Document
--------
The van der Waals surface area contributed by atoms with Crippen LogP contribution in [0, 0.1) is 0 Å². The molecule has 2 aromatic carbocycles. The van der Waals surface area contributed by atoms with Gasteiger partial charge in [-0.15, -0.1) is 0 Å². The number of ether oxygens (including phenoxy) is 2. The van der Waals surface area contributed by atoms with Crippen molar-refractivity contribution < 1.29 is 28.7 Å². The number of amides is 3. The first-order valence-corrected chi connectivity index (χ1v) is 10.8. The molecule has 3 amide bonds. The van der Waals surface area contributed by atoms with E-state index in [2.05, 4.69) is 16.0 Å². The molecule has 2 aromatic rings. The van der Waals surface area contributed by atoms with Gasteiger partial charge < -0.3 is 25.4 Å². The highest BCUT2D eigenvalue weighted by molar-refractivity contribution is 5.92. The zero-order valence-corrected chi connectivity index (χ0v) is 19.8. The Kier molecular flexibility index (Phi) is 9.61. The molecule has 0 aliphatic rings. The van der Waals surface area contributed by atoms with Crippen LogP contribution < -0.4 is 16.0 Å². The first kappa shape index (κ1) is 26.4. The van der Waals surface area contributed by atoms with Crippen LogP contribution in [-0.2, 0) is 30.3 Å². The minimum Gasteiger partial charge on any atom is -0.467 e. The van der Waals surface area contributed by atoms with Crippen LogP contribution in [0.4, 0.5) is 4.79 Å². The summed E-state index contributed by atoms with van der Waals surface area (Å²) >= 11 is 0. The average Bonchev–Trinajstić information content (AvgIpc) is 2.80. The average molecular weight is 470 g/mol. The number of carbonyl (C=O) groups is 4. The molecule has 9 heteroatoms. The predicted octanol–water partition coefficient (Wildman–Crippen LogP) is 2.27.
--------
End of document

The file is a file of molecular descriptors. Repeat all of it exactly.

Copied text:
The van der Waals surface area contributed by atoms with Crippen LogP contribution in [0, 0.1) is 0 Å². The molecule has 2 aromatic carbocycles. The van der Waals surface area contributed by atoms with Gasteiger partial charge in [-0.15, -0.1) is 0 Å². The number of ether oxygens (including phenoxy) is 2. The van der Waals surface area contributed by atoms with Crippen molar-refractivity contribution < 1.29 is 28.7 Å². The number of amides is 3. The first-order valence-corrected chi connectivity index (χ1v) is 10.8. The molecule has 3 amide bonds. The van der Waals surface area contributed by atoms with E-state index in [2.05, 4.69) is 16.0 Å². The molecule has 2 aromatic rings. The van der Waals surface area contributed by atoms with Gasteiger partial charge < -0.3 is 25.4 Å². The highest BCUT2D eigenvalue weighted by molar-refractivity contribution is 5.92. The zero-order valence-corrected chi connectivity index (χ0v) is 19.8. The Kier molecular flexibility index (Phi) is 9.61. The molecule has 0 aliphatic rings. The van der Waals surface area contributed by atoms with Crippen LogP contribution < -0.4 is 16.0 Å². The first kappa shape index (κ1) is 26.4. The van der Waals surface area contributed by atoms with Crippen LogP contribution in [-0.2, 0) is 30.3 Å². The minimum Gasteiger partial charge on any atom is -0.467 e. The van der Waals surface area contributed by atoms with Crippen LogP contribution in [0.4, 0.5) is 4.79 Å². The summed E-state index contributed by atoms with van der Waals surface area (Å²) >= 11 is 0. The average Bonchev–Trinajstić information content (AvgIpc) is 2.80. The average molecular weight is 470 g/mol. The number of carbonyl (C=O) groups is 4. The molecule has 9 heteroatoms. The predicted octanol–water partition coefficient (Wildman–Crippen LogP) is 2.27.